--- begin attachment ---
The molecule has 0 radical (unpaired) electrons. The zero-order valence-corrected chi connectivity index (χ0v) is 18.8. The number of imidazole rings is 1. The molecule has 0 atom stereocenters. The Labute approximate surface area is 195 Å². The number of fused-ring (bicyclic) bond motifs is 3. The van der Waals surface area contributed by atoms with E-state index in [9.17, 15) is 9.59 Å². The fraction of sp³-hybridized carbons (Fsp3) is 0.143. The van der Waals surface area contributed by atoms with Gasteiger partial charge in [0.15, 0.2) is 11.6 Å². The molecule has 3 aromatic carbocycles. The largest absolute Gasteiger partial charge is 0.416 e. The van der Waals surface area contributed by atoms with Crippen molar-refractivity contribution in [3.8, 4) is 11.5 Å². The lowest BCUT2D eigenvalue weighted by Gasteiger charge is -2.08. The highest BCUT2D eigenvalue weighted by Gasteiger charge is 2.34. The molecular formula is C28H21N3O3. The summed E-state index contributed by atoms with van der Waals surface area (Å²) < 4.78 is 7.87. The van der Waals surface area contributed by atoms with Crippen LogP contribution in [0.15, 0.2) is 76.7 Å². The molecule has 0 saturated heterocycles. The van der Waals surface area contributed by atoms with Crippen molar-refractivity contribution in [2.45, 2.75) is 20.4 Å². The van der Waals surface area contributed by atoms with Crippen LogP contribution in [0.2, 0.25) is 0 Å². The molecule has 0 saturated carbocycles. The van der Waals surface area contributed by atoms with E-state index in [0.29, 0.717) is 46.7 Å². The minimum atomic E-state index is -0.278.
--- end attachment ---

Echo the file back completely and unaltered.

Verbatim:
The molecule has 0 radical (unpaired) electrons. The zero-order valence-corrected chi connectivity index (χ0v) is 18.8. The number of imidazole rings is 1. The molecule has 0 atom stereocenters. The Labute approximate surface area is 195 Å². The number of fused-ring (bicyclic) bond motifs is 3. The van der Waals surface area contributed by atoms with E-state index in [9.17, 15) is 9.59 Å². The fraction of sp³-hybridized carbons (Fsp3) is 0.143. The van der Waals surface area contributed by atoms with Gasteiger partial charge in [0.15, 0.2) is 11.6 Å². The molecule has 3 aromatic carbocycles. The largest absolute Gasteiger partial charge is 0.416 e. The van der Waals surface area contributed by atoms with Crippen molar-refractivity contribution in [3.8, 4) is 11.5 Å². The lowest BCUT2D eigenvalue weighted by Gasteiger charge is -2.08. The highest BCUT2D eigenvalue weighted by Gasteiger charge is 2.34. The molecular formula is C28H21N3O3. The summed E-state index contributed by atoms with van der Waals surface area (Å²) < 4.78 is 7.87. The van der Waals surface area contributed by atoms with Crippen LogP contribution in [0.15, 0.2) is 76.7 Å². The molecule has 0 saturated heterocycles. The van der Waals surface area contributed by atoms with Crippen molar-refractivity contribution in [2.45, 2.75) is 20.4 Å². The van der Waals surface area contributed by atoms with Crippen LogP contribution in [0.2, 0.25) is 0 Å². The molecule has 0 saturated carbocycles. The van der Waals surface area contributed by atoms with E-state index in [0.29, 0.717) is 46.7 Å². The minimum atomic E-state index is -0.278.